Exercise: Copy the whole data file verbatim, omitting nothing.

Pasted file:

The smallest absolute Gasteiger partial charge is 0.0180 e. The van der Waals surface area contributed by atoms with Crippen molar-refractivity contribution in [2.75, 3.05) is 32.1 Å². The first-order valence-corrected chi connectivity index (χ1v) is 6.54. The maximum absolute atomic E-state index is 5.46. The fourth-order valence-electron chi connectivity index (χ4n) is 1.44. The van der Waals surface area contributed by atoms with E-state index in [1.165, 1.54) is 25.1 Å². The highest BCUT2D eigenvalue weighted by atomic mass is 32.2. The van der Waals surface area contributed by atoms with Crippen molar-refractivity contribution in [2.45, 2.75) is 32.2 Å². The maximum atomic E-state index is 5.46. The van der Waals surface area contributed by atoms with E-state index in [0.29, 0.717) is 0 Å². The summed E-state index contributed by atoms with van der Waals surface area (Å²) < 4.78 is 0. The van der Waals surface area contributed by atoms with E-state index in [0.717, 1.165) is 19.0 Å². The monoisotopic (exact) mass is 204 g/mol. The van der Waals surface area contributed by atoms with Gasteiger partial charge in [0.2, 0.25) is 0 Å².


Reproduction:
The smallest absolute Gasteiger partial charge is 0.0180 e. The van der Waals surface area contributed by atoms with Crippen molar-refractivity contribution in [2.75, 3.05) is 32.1 Å². The first-order valence-corrected chi connectivity index (χ1v) is 6.54. The maximum absolute atomic E-state index is 5.46. The fourth-order valence-electron chi connectivity index (χ4n) is 1.44. The van der Waals surface area contributed by atoms with E-state index in [1.165, 1.54) is 25.1 Å². The highest BCUT2D eigenvalue weighted by atomic mass is 32.2. The van der Waals surface area contributed by atoms with Crippen molar-refractivity contribution in [2.45, 2.75) is 32.2 Å². The maximum atomic E-state index is 5.46. The van der Waals surface area contributed by atoms with E-state index in [0.29, 0.717) is 0 Å². The summed E-state index contributed by atoms with van der Waals surface area (Å²) < 4.78 is 0. The van der Waals surface area contributed by atoms with E-state index in [0.717, 1.165) is 19.0 Å². The monoisotopic (exact) mass is 204 g/mol. The van der Waals surface area contributed by atoms with Gasteiger partial charge in [0.2, 0.25) is 0 Å².